The Australian government may have to pay taxpayer-funded compensation to a Chinese company if its lease contract of Darwin Port is overturned on national security grounds, but experts say the government has no “immediate imperative” to terminate the deal.
An Australian parliamentary inquiry’s call last month for the government to consider revoking the 99-year lease to Landbridge Group has gained momentum after Minister for Defence Peter Dutton confirmed to The Sydney Morning Herald on Sunday that his department was looking into whether Landbridge should relinquish its lease under a set of critical infrastructure laws passed in 2018.
Such a move could also jeopardise Australia’s sovereign risk rating – the level of interest a country has to pay for loans and credits – and would surely serve to further strain relations between Beijing and Canberra that have gradually worsened over the past year.
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As Canberra’s concerns over Beijing’s impact on Australia’s national security continue to mount, former prime minister Kevin Rudd also weighed in last week, saying Canberra should conduct a cost-benefit analysis to determine whether the lease to Landbridge was justified.
But unlike the axing of a non-binding Belt and Road Initiative memorandum of understanding (MOU) two weeks ago, the revocation of this deal could have financial and commercial ramifications, as it is a commercial contract, and would not be a simple tear-up like the MOU, experts say.
“Both parties have obligations under the terms of the lease, and the initial question is simply whether those terms are being met at this stage,” said John Garrick, a business law academic at Charles Darwin University. “If lease terms are not being met, there are standard procedures to follow for terminating a lease based on non-performance of an essential term, for example.
“But termination is extremely unlikely through the [Foreign Investment Review Board]. More likely, termination would come from a commercially negotiated mutual agreement that the lease is not viable.”
The review of the Darwin Port lease comes amid a political conflict that began in April 2020 when Australia failed to consult Beijing before pushing for an international inquiry into the origin of the coronavirus.
The 99-year lease was a commercial contract signed by the Northern Territory government and Landbridge, with Landbridge paying A$506 million (US$393 million) to run the port’s operations. The Northern Territory government had been trying to get Canberra to invest and upgrade the port for 30 years before it put out a tender that was subsequently won by Landbridge in 2015.
However, the controversy surrounding the deal escalated after Washington – which has a US marines base at Darwin Port – took umbrage with Canberra for not being consulted about the deal.
Aside from being a commercial port, it is also a base for Australian defence forces as well as the United States marines. But Landbridge is allowed to access only the commercial end of the port, and the company cannot invite naval visitations without government approval.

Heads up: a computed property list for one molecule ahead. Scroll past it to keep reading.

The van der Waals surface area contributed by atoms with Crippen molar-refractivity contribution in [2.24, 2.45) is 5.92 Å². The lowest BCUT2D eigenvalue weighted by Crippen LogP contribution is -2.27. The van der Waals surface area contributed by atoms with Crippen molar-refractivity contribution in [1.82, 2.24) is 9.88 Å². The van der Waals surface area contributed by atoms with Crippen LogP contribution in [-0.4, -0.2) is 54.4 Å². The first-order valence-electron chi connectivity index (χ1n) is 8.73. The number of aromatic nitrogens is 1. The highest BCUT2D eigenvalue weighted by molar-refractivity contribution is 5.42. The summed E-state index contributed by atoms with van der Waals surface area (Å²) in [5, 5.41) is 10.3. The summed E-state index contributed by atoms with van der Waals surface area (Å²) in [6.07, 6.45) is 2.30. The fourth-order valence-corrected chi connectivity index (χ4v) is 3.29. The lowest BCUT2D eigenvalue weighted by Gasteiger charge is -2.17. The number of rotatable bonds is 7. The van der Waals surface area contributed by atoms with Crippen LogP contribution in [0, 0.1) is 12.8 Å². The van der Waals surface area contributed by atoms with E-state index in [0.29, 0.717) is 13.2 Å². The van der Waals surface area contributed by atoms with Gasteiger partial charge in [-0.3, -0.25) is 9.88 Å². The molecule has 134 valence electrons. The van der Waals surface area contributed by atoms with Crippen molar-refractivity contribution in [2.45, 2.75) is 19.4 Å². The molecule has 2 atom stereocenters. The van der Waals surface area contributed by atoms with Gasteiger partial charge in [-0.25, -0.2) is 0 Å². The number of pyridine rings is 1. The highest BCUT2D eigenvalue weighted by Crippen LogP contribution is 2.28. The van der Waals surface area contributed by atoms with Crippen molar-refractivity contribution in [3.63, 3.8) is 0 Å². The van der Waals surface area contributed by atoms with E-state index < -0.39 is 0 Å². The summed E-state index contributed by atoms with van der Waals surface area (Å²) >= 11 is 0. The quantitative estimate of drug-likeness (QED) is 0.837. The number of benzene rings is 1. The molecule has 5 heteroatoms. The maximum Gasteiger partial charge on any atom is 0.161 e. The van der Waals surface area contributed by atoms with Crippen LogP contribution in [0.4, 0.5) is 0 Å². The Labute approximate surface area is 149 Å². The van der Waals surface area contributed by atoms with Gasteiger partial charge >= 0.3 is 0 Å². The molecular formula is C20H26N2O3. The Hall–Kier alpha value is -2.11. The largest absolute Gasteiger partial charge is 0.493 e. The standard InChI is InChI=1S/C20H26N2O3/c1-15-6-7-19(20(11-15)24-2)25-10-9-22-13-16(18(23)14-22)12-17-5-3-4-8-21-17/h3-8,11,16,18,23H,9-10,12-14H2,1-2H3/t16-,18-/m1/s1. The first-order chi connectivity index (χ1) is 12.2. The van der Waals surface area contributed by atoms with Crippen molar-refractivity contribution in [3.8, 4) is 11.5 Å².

The territory government also retains a 20 per cent stake in the port operator, according to Garrick, and has a say in key appointments such as the chief executive and chief financial officer, but does not share in any profits that Landbridge makes.
In a foreign investment framework inquiry that concluded in 2016, Australia’s Department of Defence reaffirmed that it did not have security concerns with the lease, and neither did the Foreign Investments Review Board or the Australian Security Intelligence Organisation.
Despite giving it the green light back then, the government can still revisit the validity of the deal, according to Stephen Kirchner, director for trade and investment at the University of Sydney’s United States Studies Centre.
“I think it would reflect the fact that the original transaction was not given adequate whole-of-government scrutiny and was entered into with inadequate consultation with the US government. The government is cleaning up after itself now that it has the formal powers to do so,” he said.
While the Australian government has the right to overturn such deals, as Beijing is aware, Garrick said there was no imperative by Canberra to terminate the lease.
If it does get terminated, however, Landbridge would be entitled to seek compensation – a likely sticking point – because unlike the belt and road MOU, this was not a government-to-government agreement but a commercially executed contract, says Daryl Guppy, a Darwin-based trade expert who has worked with the Northern Territory government on engagement with China.
It is ironic that, if the dire warlike conditions predicted by the China hawks did develop, the Darwin port improvements made by Landbridge would be most welcome [for Australia], because the old neglected port would not have been fit for purpose
“Ensuring that compensation is adequate is a difficult equation to solve,” Guppy said. “The federal government has been known to frequently pay far less than the value of an asset when compulsory acquisition has been used.”
An alternative would be for the government to buy out Landbridge, but either way, these initiatives need not be wrapped up in the “anti-China and drums of war rhetoric”, he said.
“This noise serves domestic political purposes and ignores the international consequences,” Guppy added. “It is ironic that, if the dire warlike conditions predicted by the China hawks did develop, the Darwin port improvements made by Landbridge would be most welcome [for Australia], because the old neglected port would not have been fit for purpose.”
Additionally, Australia’s sovereign risk profile could also be compromised with future foreign investors being more guarded about doing business in Australia, Guppy said.
Landbridge did not respond to a request for comment.
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